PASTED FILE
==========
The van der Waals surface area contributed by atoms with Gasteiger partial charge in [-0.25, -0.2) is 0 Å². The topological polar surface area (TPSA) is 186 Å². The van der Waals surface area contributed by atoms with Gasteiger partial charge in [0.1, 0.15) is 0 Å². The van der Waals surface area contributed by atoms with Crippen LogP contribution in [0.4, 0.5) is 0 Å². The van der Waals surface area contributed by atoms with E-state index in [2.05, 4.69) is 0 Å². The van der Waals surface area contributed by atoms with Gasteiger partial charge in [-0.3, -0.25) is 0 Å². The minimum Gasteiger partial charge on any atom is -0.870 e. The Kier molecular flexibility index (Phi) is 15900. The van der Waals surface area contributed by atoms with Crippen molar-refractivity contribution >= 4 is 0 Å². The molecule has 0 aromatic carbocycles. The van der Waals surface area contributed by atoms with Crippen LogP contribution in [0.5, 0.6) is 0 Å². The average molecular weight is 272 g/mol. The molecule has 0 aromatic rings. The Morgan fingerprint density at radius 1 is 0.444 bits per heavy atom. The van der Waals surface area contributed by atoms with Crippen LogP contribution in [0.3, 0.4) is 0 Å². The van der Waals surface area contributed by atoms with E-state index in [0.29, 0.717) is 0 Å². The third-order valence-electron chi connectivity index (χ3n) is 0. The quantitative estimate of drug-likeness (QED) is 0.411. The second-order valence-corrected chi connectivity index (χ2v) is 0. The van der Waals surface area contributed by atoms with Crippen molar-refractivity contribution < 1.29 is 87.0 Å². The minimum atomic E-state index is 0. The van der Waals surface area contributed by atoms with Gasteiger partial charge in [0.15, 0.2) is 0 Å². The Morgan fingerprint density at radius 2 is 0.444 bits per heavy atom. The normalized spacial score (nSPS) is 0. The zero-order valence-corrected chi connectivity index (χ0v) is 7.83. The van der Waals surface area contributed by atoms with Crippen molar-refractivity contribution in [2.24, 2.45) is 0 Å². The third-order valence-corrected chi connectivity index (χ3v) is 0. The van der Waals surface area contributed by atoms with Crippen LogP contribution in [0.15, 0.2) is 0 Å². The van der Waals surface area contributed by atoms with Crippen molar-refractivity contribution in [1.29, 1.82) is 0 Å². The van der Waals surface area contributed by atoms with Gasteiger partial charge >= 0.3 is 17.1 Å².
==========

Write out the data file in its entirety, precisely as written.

The van der Waals surface area contributed by atoms with Gasteiger partial charge in [-0.25, -0.2) is 0 Å². The topological polar surface area (TPSA) is 186 Å². The van der Waals surface area contributed by atoms with Gasteiger partial charge in [0.1, 0.15) is 0 Å². The van der Waals surface area contributed by atoms with Crippen LogP contribution in [0.4, 0.5) is 0 Å². The van der Waals surface area contributed by atoms with E-state index in [2.05, 4.69) is 0 Å². The van der Waals surface area contributed by atoms with Gasteiger partial charge in [-0.3, -0.25) is 0 Å². The minimum Gasteiger partial charge on any atom is -0.870 e. The Kier molecular flexibility index (Phi) is 15900. The van der Waals surface area contributed by atoms with Crippen molar-refractivity contribution >= 4 is 0 Å². The molecule has 0 aromatic carbocycles. The van der Waals surface area contributed by atoms with Crippen LogP contribution in [0.5, 0.6) is 0 Å². The average molecular weight is 272 g/mol. The molecule has 0 aromatic rings. The Morgan fingerprint density at radius 1 is 0.444 bits per heavy atom. The van der Waals surface area contributed by atoms with Crippen LogP contribution in [0.3, 0.4) is 0 Å². The van der Waals surface area contributed by atoms with E-state index in [0.29, 0.717) is 0 Å². The third-order valence-electron chi connectivity index (χ3n) is 0. The quantitative estimate of drug-likeness (QED) is 0.411. The second-order valence-corrected chi connectivity index (χ2v) is 0. The van der Waals surface area contributed by atoms with Crippen molar-refractivity contribution < 1.29 is 87.0 Å². The minimum atomic E-state index is 0. The van der Waals surface area contributed by atoms with Gasteiger partial charge in [0.15, 0.2) is 0 Å². The Morgan fingerprint density at radius 2 is 0.444 bits per heavy atom. The normalized spacial score (nSPS) is 0. The zero-order valence-corrected chi connectivity index (χ0v) is 7.83. The van der Waals surface area contributed by atoms with Crippen molar-refractivity contribution in [2.24, 2.45) is 0 Å². The third-order valence-corrected chi connectivity index (χ3v) is 0. The van der Waals surface area contributed by atoms with Crippen LogP contribution in [0.15, 0.2) is 0 Å². The van der Waals surface area contributed by atoms with Crippen molar-refractivity contribution in [1.29, 1.82) is 0 Å². The van der Waals surface area contributed by atoms with Gasteiger partial charge >= 0.3 is 17.1 Å².